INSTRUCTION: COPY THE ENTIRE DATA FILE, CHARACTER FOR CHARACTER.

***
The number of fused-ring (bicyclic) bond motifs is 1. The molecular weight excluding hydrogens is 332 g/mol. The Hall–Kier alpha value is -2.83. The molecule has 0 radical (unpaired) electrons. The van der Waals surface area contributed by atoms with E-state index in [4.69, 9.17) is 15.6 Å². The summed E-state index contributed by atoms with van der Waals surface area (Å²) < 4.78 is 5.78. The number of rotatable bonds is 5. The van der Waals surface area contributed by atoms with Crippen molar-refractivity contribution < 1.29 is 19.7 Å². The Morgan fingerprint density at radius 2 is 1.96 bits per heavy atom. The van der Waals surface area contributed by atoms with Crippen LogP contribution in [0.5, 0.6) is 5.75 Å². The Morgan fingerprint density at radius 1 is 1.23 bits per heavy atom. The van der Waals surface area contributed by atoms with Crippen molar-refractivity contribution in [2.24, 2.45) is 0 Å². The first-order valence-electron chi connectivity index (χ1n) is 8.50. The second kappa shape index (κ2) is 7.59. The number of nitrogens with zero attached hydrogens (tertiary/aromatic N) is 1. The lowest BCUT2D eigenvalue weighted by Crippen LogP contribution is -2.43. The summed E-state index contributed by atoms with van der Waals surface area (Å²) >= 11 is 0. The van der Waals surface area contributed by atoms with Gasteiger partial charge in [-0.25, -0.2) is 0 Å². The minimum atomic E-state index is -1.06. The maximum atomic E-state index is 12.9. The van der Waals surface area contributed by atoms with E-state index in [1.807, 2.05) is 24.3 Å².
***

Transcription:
The number of fused-ring (bicyclic) bond motifs is 1. The molecular weight excluding hydrogens is 332 g/mol. The Hall–Kier alpha value is -2.83. The molecule has 0 radical (unpaired) electrons. The van der Waals surface area contributed by atoms with E-state index in [4.69, 9.17) is 15.6 Å². The summed E-state index contributed by atoms with van der Waals surface area (Å²) < 4.78 is 5.78. The number of rotatable bonds is 5. The van der Waals surface area contributed by atoms with Crippen molar-refractivity contribution < 1.29 is 19.7 Å². The Morgan fingerprint density at radius 2 is 1.96 bits per heavy atom. The van der Waals surface area contributed by atoms with Crippen LogP contribution in [0.5, 0.6) is 5.75 Å². The Morgan fingerprint density at radius 1 is 1.23 bits per heavy atom. The van der Waals surface area contributed by atoms with Crippen molar-refractivity contribution in [2.24, 2.45) is 0 Å². The first-order valence-electron chi connectivity index (χ1n) is 8.50. The second kappa shape index (κ2) is 7.59. The number of nitrogens with zero attached hydrogens (tertiary/aromatic N) is 1. The lowest BCUT2D eigenvalue weighted by Crippen LogP contribution is -2.43. The summed E-state index contributed by atoms with van der Waals surface area (Å²) >= 11 is 0. The van der Waals surface area contributed by atoms with Gasteiger partial charge in [-0.25, -0.2) is 0 Å². The minimum atomic E-state index is -1.06. The maximum atomic E-state index is 12.9. The van der Waals surface area contributed by atoms with E-state index in [1.807, 2.05) is 24.3 Å².